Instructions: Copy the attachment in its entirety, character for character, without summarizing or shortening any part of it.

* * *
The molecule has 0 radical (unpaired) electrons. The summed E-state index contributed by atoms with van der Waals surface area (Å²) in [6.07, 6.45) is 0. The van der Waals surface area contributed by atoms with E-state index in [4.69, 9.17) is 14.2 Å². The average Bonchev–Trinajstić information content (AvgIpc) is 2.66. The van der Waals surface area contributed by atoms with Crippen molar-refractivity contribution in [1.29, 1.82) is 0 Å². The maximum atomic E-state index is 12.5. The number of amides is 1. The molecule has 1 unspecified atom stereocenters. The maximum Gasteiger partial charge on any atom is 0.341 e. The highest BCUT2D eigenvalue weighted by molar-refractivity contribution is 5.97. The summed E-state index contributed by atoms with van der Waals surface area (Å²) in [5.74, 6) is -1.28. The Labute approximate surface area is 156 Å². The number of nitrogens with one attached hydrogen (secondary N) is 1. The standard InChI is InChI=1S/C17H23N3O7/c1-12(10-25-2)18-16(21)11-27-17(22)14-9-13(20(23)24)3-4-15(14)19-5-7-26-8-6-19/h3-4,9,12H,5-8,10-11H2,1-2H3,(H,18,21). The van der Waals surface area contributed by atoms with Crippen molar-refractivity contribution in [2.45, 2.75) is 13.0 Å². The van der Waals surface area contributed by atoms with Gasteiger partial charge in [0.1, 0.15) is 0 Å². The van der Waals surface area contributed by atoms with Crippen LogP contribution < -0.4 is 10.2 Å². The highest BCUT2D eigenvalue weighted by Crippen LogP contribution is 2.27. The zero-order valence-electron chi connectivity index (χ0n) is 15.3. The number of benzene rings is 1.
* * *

The molecule has 0 radical (unpaired) electrons. The summed E-state index contributed by atoms with van der Waals surface area (Å²) in [6.07, 6.45) is 0. The van der Waals surface area contributed by atoms with E-state index in [4.69, 9.17) is 14.2 Å². The average Bonchev–Trinajstić information content (AvgIpc) is 2.66. The van der Waals surface area contributed by atoms with Crippen molar-refractivity contribution in [1.29, 1.82) is 0 Å². The maximum atomic E-state index is 12.5. The number of amides is 1. The molecule has 1 unspecified atom stereocenters. The maximum Gasteiger partial charge on any atom is 0.341 e. The highest BCUT2D eigenvalue weighted by molar-refractivity contribution is 5.97. The summed E-state index contributed by atoms with van der Waals surface area (Å²) in [5.74, 6) is -1.28. The Labute approximate surface area is 156 Å². The number of nitrogens with one attached hydrogen (secondary N) is 1. The standard InChI is InChI=1S/C17H23N3O7/c1-12(10-25-2)18-16(21)11-27-17(22)14-9-13(20(23)24)3-4-15(14)19-5-7-26-8-6-19/h3-4,9,12H,5-8,10-11H2,1-2H3,(H,18,21). The van der Waals surface area contributed by atoms with Crippen molar-refractivity contribution in [2.45, 2.75) is 13.0 Å². The van der Waals surface area contributed by atoms with Gasteiger partial charge in [0.1, 0.15) is 0 Å². The van der Waals surface area contributed by atoms with Crippen LogP contribution < -0.4 is 10.2 Å². The highest BCUT2D eigenvalue weighted by Crippen LogP contribution is 2.27. The zero-order valence-electron chi connectivity index (χ0n) is 15.3. The number of benzene rings is 1.